Friday, April 29, 2011

More Radiation, Please

I was recently scanned by TSA at the airport.

When they told me to "put your feet here, face this way and raise your arms over your head" I said, "yeah I got it. Just what I need after 35 radiation treatments for cancer." My comment went over like a wet fart in church reverberating against the wooden pew. I got a look that was half stern and half WTF. It also jarred my memory that I needed to schedule my next scan. Even more radiation. More arms over my head. More prayers for a clean scan with no cancer growing in my body.

My good friend Matt––another cancer survivor of over 15 years––and I talked about the lasting emotional and mental scars that cancer treatment "gives" you. I asked him, "when will I not think about cancer every day?" He said, "you'll get there eventually". And I have. After only 3 and a-half-years since my diagnosis I don't think of "my cancer" every day. (I'm getting really close to a writer's world record for quotation marks in one space). But this time of year, I have to make my follow-up appointments with my team of Doctors. I started with the easy one, my GP. It's gets more invasive from here, with needles, radiation and tubes with cameras up my nose and down my throat.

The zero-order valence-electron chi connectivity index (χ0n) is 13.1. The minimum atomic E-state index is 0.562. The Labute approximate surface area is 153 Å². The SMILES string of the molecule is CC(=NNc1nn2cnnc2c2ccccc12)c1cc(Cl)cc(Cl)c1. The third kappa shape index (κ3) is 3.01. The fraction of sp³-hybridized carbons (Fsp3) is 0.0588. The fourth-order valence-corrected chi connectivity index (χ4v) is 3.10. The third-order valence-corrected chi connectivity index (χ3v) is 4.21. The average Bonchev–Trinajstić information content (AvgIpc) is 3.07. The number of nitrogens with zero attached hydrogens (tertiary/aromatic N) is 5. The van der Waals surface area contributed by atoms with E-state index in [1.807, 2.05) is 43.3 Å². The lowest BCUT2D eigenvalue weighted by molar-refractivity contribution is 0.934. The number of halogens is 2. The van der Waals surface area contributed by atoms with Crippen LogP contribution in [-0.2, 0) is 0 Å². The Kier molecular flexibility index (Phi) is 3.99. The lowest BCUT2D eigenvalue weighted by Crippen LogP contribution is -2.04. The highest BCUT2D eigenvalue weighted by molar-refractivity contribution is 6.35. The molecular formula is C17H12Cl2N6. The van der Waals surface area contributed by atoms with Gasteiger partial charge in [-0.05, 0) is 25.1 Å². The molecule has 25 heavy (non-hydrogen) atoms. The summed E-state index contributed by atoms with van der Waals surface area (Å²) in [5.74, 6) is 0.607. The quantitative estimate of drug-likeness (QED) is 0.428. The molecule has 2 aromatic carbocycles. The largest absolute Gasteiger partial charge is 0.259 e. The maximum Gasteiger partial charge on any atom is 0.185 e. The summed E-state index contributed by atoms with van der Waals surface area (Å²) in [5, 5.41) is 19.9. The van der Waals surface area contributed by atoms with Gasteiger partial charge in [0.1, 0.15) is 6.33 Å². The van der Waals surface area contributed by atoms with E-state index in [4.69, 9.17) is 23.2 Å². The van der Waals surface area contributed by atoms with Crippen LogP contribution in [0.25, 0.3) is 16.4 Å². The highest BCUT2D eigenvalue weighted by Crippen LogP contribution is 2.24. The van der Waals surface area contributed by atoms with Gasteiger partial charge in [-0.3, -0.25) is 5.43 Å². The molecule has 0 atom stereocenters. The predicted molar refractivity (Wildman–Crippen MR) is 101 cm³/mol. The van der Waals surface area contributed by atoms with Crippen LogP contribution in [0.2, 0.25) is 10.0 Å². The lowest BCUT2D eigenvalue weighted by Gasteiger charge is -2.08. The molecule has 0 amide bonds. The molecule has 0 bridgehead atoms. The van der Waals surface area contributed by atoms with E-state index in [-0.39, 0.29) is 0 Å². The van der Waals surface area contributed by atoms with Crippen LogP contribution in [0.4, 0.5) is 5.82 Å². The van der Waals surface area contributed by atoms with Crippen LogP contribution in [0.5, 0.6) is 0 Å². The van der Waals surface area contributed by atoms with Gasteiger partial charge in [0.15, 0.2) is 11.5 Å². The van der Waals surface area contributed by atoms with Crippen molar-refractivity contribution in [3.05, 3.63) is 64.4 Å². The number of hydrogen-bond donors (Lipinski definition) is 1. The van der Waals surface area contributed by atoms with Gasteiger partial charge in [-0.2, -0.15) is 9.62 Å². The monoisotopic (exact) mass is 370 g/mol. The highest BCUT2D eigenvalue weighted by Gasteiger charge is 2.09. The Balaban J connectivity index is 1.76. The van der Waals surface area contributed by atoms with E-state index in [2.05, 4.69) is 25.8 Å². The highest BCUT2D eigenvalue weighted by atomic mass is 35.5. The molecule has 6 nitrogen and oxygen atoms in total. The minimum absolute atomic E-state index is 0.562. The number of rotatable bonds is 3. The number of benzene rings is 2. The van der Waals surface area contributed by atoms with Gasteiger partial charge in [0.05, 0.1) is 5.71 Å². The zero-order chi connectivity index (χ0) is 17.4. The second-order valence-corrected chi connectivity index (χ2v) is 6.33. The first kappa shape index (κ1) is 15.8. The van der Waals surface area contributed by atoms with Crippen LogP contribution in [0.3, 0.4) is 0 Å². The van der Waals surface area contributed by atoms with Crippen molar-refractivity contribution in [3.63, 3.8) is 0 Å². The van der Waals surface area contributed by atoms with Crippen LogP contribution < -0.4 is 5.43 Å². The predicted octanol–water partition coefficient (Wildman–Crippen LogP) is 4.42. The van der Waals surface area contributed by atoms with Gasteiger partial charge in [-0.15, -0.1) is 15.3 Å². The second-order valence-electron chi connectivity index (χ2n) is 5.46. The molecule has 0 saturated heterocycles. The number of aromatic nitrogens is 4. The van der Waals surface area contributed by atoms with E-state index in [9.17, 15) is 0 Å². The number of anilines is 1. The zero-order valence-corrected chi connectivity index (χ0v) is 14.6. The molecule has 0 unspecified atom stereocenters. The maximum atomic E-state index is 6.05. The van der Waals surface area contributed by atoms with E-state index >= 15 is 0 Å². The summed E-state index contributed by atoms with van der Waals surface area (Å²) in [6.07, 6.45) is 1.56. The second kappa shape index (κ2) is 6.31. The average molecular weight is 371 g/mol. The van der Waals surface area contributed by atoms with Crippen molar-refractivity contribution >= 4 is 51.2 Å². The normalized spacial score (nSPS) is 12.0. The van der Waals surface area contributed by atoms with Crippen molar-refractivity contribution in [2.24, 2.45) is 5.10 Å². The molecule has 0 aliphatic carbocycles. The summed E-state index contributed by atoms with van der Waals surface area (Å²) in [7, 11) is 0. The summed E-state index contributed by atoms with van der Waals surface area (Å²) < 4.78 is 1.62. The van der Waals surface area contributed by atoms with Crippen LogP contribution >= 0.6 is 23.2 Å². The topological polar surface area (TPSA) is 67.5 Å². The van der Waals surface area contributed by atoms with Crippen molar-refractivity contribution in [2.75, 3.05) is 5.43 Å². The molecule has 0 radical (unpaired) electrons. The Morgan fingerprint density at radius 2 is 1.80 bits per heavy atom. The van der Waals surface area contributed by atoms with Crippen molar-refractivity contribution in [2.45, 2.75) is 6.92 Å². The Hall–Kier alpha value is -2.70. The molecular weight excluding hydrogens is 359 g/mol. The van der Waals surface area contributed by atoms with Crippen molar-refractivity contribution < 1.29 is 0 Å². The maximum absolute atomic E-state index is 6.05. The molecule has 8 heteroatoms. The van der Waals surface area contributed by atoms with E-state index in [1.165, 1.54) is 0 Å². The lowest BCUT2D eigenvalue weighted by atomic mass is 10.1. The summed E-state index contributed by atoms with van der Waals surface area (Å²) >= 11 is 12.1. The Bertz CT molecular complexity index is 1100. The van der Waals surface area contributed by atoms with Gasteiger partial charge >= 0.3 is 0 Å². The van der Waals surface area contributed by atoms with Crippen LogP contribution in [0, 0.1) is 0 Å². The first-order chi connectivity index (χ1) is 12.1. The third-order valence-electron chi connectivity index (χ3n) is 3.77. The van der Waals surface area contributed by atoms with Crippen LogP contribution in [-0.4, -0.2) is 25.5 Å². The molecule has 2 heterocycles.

If Mr. Sunshine at the TSA showed any form of human interaction with me, I would've asked him, "does the scan show if I'm cancer free or not." I'm sure that would have put the whole airport on lockdown and I would've missed my plane. And I would have demanded that they show me the x-ray so I could take it to my Doctors and see if I could skip the whole scanning process. Could you imagine the press having a field day with this headline, "Former cancer patient tries to use his x-rays from TSA for treatment." For sure I'd get radiated EVERY time I went through airport security.

That would suck.

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